Gravel is easy to set down, requires little maintenance, and, if well-contained, calls for only minimal replenishment every few years. It’s cost-effective, given that it requires no mowing, watering, or fertilizing. Gravels researched for this story ranged in price from $20 to $152 per cubic yard; a 20-by-20-foot patio can be covered with roughly three cubic yards.

Throw in that it’s biodegradable (give or take an ice age), and gravel seems to be the surface without a downside. Alas, it has a few. If silt builds up, the gravel clogs. It won’t break down, like mulch, into soil-amending nutrients. Gravel can also break your heart. “We originally had Shirakawa in our Sand and Stone Garden,” says curator Sadafumi Uchiyama of Portland, Oregon’s Japanese Garden. With a texture that alternates between jagged and smooth, Shirakawa, a black-speckled granite from Kyoto, Japan, is prized for its ability to hold raked grooves; those contemplation-prompting patterns lasted weeks unless weather or rambunctious children intervened. Now the source is a protected waterway and it’s illegal to harvest Shirakawa.

“Right now we’re using granite chips from Canada,” Uchiyama says, “but we keep looking for something better.” 

TOP PHOTO (clockwise from top left):

1. Brown river rock
A dirt-concealing blend of earth tones, harvested in Alabama. Typically usedfor heavily tracked areas such as driveways.

Source: Big Earth Landscape Supply Co., Tampa, Fla. (813/626-3270; $108/cu. yd.

2. Dresser trap rock
A dark, fine-grained igneous rock known for being especially hard and therefore long-lasting. Available throughout the Midwest.

For distributors, contact Dresser Trap Rock, Inc., Dresser, Wis. (800/537-3573; $30/cu. yd.

3. Bantam egg
A mix of whites, beiges, and yellows from southern New Jersey.

Source: Delaware Quarries, Langhorne, Pa. (215/757-2208; $48/cu. yd.

4. Rubber mulch
A recently developed gravel alternative made from old tires. Can be custom-dyed and used for surfacing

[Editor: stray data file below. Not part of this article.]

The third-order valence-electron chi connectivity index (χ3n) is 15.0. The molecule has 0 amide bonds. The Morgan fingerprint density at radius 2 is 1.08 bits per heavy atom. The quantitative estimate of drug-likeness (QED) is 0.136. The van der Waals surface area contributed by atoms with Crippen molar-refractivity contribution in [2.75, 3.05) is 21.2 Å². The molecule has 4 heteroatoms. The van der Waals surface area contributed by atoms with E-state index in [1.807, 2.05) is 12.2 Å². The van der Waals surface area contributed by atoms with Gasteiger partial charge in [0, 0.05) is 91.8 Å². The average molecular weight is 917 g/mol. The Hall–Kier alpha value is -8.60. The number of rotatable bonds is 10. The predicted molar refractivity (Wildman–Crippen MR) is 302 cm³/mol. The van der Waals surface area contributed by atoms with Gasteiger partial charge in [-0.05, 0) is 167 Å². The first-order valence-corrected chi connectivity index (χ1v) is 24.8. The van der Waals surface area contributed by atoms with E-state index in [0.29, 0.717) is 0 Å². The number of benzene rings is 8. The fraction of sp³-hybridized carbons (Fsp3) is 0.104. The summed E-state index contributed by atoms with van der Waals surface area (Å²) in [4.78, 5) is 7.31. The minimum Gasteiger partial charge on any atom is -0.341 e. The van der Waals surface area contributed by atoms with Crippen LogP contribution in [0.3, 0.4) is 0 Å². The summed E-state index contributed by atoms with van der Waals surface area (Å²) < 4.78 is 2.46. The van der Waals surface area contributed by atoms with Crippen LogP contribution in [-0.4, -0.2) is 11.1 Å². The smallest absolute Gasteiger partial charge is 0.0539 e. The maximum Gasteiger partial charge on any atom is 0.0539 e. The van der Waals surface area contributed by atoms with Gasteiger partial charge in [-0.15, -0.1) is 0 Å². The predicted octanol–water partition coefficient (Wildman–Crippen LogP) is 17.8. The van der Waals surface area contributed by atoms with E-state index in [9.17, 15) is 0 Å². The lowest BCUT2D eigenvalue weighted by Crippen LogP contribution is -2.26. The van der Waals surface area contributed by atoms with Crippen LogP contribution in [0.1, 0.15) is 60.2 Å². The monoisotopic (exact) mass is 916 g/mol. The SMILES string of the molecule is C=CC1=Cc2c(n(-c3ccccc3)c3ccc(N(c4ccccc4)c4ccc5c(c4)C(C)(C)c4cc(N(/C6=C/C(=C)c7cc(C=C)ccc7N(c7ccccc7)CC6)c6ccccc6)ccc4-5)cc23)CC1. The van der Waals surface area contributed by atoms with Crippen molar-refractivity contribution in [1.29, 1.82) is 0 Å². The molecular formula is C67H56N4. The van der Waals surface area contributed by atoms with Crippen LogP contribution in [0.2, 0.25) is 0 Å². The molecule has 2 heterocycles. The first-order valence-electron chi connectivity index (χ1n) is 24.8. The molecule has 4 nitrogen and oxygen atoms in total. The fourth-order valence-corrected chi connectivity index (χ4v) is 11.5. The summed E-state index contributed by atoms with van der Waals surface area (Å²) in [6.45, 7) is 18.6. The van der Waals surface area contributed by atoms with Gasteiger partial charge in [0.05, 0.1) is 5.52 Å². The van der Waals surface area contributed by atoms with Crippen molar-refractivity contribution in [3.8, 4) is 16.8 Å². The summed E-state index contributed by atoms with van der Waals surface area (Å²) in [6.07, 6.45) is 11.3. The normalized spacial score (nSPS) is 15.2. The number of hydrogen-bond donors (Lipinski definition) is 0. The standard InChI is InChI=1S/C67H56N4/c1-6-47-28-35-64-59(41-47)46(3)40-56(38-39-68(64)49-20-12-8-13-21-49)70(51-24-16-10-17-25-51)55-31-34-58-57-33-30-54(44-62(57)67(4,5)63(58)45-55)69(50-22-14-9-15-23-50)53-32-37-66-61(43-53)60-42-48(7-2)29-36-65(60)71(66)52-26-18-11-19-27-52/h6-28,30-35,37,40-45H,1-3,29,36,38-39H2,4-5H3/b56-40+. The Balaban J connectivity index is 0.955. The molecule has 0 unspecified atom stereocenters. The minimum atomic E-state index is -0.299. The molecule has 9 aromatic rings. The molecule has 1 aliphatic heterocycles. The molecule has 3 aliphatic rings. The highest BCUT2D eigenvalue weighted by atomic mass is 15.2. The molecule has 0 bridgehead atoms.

playgrounds and mulching tree pits.

Source: Big Earth Landscape Supply Co. (813/626-3270; $275/cu. yd.

5. White river rock
More popular than the brown river rock that comes from the same state, this version is also more expensive.

Source: Big Earth Landscape Supply Co. (813/626-3270; $121/cu. yd.

6. Red rock
Crushed red limestone from the Shakopee, Minnesota, area; also sold in a buff color.

Source: Bryan Rock Products, Hard Goods Inc., Shakopee, Minn.(952/445-3900; $30/cu. yd.

7. Del Rio
A river pebble with unusually variegated shape and coloration harvested in Ventura County, California.

Source: Bourget Brothers, Santa Monica, Calif. (310/450-6556; $120/cu. yd.

8. Bird’s eye
A smal size (quarter-inch) gravel quarried on the eastern end of New York’s Long Island.

Source: Bistrian Materials, East Hampton, N.Y. (631/324-7950; $55/cu. yd.

9. River jack
A river rock from near Easton, Pennsylvania, whose variegated colors tend toward gray and brown, making it an excellent grout for the sand-swept joints on a bluestone path or patio.

Source: Delaware Quarries. $45.85/cu. yd.

10. Marble chip
A bright white high-end ground cover quarried in Georgia.

Source: Big Earth Landscape Supply Co. (813/626-3270; $152/cu. yd.

11. Crushed shell
A popular gravel alternative in seaside communities where the salty water table inhibits grass growth. The half-inch size knits into a fairly stable surface and often is used to fi ll entire yards. Quarried in Florida.

Source: Big Earth Landscape Supply Co. (813/626-3270; $40/cu. yd.

12. Seminole chip
A dark or medium red argillite shale with purple highlights, quarried in Central Pennsylvania.

Source: Delaware Quarries. (215/757-2208; $72.80/cu. yd.